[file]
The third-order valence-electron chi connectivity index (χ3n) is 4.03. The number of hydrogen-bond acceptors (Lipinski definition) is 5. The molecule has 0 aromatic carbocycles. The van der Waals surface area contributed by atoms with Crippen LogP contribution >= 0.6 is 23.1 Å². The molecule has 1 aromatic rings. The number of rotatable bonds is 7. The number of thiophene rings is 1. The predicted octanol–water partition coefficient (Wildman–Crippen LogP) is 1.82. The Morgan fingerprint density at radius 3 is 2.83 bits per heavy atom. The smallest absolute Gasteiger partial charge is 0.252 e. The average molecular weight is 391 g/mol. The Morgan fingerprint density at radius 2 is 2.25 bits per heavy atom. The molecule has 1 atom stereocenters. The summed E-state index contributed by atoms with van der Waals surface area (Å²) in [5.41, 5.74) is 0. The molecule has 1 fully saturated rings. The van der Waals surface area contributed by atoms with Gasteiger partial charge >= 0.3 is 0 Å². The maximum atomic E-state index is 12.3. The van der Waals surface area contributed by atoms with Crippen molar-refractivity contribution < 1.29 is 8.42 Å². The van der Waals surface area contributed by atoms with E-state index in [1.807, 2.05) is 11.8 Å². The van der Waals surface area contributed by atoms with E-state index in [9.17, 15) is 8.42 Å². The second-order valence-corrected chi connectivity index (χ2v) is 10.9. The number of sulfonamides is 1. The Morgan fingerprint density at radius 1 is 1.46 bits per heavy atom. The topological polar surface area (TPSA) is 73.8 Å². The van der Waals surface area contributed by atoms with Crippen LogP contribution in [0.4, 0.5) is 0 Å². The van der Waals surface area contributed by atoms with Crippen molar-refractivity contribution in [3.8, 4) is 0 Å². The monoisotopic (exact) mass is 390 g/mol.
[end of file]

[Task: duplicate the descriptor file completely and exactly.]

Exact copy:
The third-order valence-electron chi connectivity index (χ3n) is 4.03. The number of hydrogen-bond acceptors (Lipinski definition) is 5. The molecule has 0 aromatic carbocycles. The van der Waals surface area contributed by atoms with Crippen LogP contribution >= 0.6 is 23.1 Å². The molecule has 1 aromatic rings. The number of rotatable bonds is 7. The number of thiophene rings is 1. The predicted octanol–water partition coefficient (Wildman–Crippen LogP) is 1.82. The Morgan fingerprint density at radius 3 is 2.83 bits per heavy atom. The smallest absolute Gasteiger partial charge is 0.252 e. The average molecular weight is 391 g/mol. The Morgan fingerprint density at radius 2 is 2.25 bits per heavy atom. The molecule has 1 atom stereocenters. The summed E-state index contributed by atoms with van der Waals surface area (Å²) in [5.41, 5.74) is 0. The molecule has 1 fully saturated rings. The van der Waals surface area contributed by atoms with Gasteiger partial charge >= 0.3 is 0 Å². The maximum atomic E-state index is 12.3. The van der Waals surface area contributed by atoms with Crippen molar-refractivity contribution < 1.29 is 8.42 Å². The van der Waals surface area contributed by atoms with E-state index in [1.807, 2.05) is 11.8 Å². The van der Waals surface area contributed by atoms with E-state index in [9.17, 15) is 8.42 Å². The second-order valence-corrected chi connectivity index (χ2v) is 10.9. The number of sulfonamides is 1. The Morgan fingerprint density at radius 1 is 1.46 bits per heavy atom. The topological polar surface area (TPSA) is 73.8 Å². The van der Waals surface area contributed by atoms with Crippen LogP contribution in [0.4, 0.5) is 0 Å². The van der Waals surface area contributed by atoms with Crippen molar-refractivity contribution in [3.8, 4) is 0 Å². The monoisotopic (exact) mass is 390 g/mol.